Potatoes be damned; Ireland’s biggest export is its drinking culture. In any city in America, and in most places around the world, just like Coca-Cola or McDonald’s, you don’t have to look too far to find an Irish pub. They have a global distribution that, as Bill Barich points out in his book on Irish pubs, A Pint of Plain, is second only to Chinese restaurants, cutting across boundaries both cultural and geographic. There are Irish pubs everywhere from Phoenix, Arizona (Seamus McCaffrey’s) to Ulan Bator, Mongolia (The Grand Khan Irish Pub), and most of them have the same elements: dark wood paneling, a string music soundtrack, perhaps a Gaelic sign or a framed picture of James Joyce, and Guinness on tap.
That last element is no mere gesture to authenticity. Though Irish immigrants have been setting up watering holes in foreign countries for more than a century, the boom in Irish pubs around the world of the past three decades is largely thanks to a clever partnership between Guinness and the Irish Pub Company, a business that specializes in constructing Irish pubs around the world. The Irish Pub Company and its competitors, including Ol Irish Pubs Ltd. and Love Irish Pubs, have created a successful business supplying the basics of Irish pub design to bar owners globally, sourcing everything from furniture to lighting to bric-a-brac. (Love Irish Pubs’ website offers sporting memorabilia, musical instruments, and whiskey jogs, among other bar-related tchotkes.)
Dublin architect Mel McNally started the Irish Pub Company in 1990 after spending a decade studying the structural elements of popular bars in his hometown, noting, correctly, that the spike in tourism in Ireland would likely create a market in other countries for Irish-style drinking establishments. Guinness’ parent company Diageo, recognizing the opportunity to further spread their brand, signed on the same year, marketing what they termed the “Irish Pub Concept” around the world. The pitch was wildly successful: According to Guinness, as a result of the program, investors and operators opened 2,000 Irish pubs in Europe between 1992 and 1999. Since then, they’ve expanded into 53 countries, everywhere from Canada to Iraq. The Irish Pub Company built the first Irish pub in Moscow (Shannon’s, in the airport), and the first one in the far-flung Faroe Islands (The Irish Pub, in Torshavn). The company also has designed every location of Fado Irish Pub, a chain of bars that boasts 14 locations in the U.S.
McNally lists the key ingredients of a successful Irish pub as “authentic design; authentic Irish food; authentic Irish beverages; Irish music and entertainment; and employees and management training ‘the Irish way,’ ” which they define as a “relaxed though professional service ethos.” (The company also encourages bar owners to employ Irish emigrants if possible.)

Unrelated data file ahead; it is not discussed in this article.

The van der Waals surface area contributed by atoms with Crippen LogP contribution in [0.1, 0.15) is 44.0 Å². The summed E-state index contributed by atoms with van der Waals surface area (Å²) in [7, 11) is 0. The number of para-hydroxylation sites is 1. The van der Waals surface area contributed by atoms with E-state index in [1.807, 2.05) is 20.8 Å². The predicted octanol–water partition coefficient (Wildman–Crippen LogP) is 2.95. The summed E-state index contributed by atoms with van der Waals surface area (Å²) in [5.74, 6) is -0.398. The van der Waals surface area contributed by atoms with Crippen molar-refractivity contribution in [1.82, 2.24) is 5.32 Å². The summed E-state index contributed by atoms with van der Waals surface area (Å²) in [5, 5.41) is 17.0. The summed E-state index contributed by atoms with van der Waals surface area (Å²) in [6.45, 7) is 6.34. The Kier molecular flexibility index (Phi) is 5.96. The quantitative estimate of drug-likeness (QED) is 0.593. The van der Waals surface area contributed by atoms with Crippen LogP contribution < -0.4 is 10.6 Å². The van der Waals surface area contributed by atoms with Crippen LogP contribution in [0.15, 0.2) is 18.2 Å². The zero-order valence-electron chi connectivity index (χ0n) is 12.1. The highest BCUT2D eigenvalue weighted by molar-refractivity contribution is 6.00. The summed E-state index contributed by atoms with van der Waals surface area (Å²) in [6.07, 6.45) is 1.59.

Within the category of design, McNally and his team designs five main styles. There’s the Country Cottage, with its white-washed walls and close quarters, the Brewery Pub, with an interior that uses stone and brick walls and decoration that emphasizes the brewing process. A more lavish option is the Victorian pub, which involves bevelled mirrors, stained glass, elaborate tiling, and decorative brass. Or you could go with the traditional Gaelic Pub, with rough-hewn doors and bar counters to “give a natural feel to the interior,” McNally notes. (This is a popular option for bars looking to host live music.) The last option is the Traditional Irish Pub Shop, which often doubles as a grocer or some other business, and featured cabinets of goods for sale, as well as plain wooden tables and benches.
When a potential client contacts the Irish Pub Company, McNally and his team determine which basic model makes sense for the location and plans, and work to customize the pub. “Our team looks at the history of the local area where the Irish pub is being built, we look at the competitors, and we look at local cultural tendencies,” McNally said via email. “We design with all this in mind.”
Then, the trappings of the bar, from paneling to bar tops, are constructed in Ireland and transported over to the site of the future pub and fitted together. Should the owner of the new pub need, the Irish Pub Company also offers consulting on how to run operations. Voila, a new Irish pub is born.
Though replicating Irish culture has clearly been a successful business venture for McNally and his competitors, he notes that the popularity of the pubs has more to it than just another money-making venture. “People engage with the sense of community, friendship and conviviality they find in an authentic Irish pub,” McNally said. And they’re more for just tourists. For Irishmen and women living abroad, they can be comforting. “[Pubs are] important connection from Ireland and its people to the rest of the world,” he said. “For the diaspora, the Irish Pubs are gathering venues which allow them to feel home…. It’s an important portal to Ireland.”
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